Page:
On the other hand, I have to blend with the omele on the computer by doing practice regularly and another avenue is whereby we have to play regularly at clubs, restaurants and lounges. We use this too as a form of rehearsals.

How many albums do you have at the moment, and can you please name them?

Literally, 2 but I can say 3 because the third one was released under my former choir (Salvation Choir) label. They are: Confirmation (OtiSeese), Lelefe (Jollytime) and Itura.

What’s your aspiration. What should your fans be expecting from you?

Not been proud but as an Elite in this world of Juju music, one of my plans is to become Music Consultant in the nearest future (I’m withholding the details for now ). The reason being that I am also an office boy who has HR with Project background. So, I know how to run office very well. I have working experience with many Consultants both locally (Odu’a Investment Company Limited) and internationally (National Health Service – NHS).

We’re also working on a project regarding what is going on in our country, Nigeria and around the world.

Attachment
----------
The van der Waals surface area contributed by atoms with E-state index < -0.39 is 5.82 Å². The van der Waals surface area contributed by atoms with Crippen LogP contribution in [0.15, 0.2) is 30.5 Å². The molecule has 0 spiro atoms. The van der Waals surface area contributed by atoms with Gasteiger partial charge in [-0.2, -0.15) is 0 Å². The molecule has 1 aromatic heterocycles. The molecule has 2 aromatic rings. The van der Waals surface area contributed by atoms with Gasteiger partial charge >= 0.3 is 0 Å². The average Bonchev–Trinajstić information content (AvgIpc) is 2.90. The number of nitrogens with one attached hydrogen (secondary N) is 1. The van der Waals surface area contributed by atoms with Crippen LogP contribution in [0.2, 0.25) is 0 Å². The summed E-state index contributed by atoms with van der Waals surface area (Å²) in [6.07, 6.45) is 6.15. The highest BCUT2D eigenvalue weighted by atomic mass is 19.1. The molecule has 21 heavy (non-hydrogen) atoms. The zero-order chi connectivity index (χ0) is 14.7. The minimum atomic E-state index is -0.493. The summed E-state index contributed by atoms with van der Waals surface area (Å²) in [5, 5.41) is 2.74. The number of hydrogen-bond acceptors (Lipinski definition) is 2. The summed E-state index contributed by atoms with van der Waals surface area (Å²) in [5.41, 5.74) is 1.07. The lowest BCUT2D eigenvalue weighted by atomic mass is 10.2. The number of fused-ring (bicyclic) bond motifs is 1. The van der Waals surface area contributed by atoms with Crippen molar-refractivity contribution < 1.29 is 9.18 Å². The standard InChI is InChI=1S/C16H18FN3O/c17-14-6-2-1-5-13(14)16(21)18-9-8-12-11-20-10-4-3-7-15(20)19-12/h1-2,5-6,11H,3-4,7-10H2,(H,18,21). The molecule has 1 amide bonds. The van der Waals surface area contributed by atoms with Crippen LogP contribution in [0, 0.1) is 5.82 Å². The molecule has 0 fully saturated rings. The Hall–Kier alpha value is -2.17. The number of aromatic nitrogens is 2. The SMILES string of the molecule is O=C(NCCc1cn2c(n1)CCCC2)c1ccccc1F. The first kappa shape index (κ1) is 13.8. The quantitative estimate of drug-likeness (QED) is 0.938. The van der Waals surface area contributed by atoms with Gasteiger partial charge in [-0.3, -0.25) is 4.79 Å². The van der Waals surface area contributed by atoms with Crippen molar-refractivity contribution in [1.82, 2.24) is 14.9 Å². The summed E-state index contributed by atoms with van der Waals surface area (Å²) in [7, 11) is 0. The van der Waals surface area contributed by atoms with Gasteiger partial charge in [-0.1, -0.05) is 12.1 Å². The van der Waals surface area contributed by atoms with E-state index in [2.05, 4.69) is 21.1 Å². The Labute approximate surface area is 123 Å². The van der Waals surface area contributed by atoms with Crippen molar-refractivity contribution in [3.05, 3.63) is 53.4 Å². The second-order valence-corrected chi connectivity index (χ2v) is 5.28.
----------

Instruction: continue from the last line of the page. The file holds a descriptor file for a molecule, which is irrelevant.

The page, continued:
The inflation, the killings, the war among all. It would be released by the middle of the year by God’s grace.

Who are the artistes you look up to or the ones you see as role models?

My late Uncle I K Dairo, Sir Shina Peters and Wale Thompson.

Looking back, what makes you happy being a musician?

I thank God I have achieved a lot in this music. The recognition alone, and most especially the year I got an invitation from Canada (Abedorc Production annual award) through my egbons (Malio Entertainment, Segun Sky, and Lamzat) that I have been nominated as “The Most Outstanding Juju Musician in Diaspora”. I travelled all the way with my wife (some of my family members from the USA and Canda were present), and was also with one of my mentors, Wale Thompson holding award on the same platform. I was so overwhelmed because the Love was too much. That paved way and I got many more awards from Europe, UK and Nigeria as well.

These days, music is now very popular among youths, what’s your advise for these youngsters that are looking up to you?

It’s in 1 Timothy 6:10. They should try as much to go after their passion first and not money. Once they are ppersevere enough, go through the process, money will come in. It’s not a day job.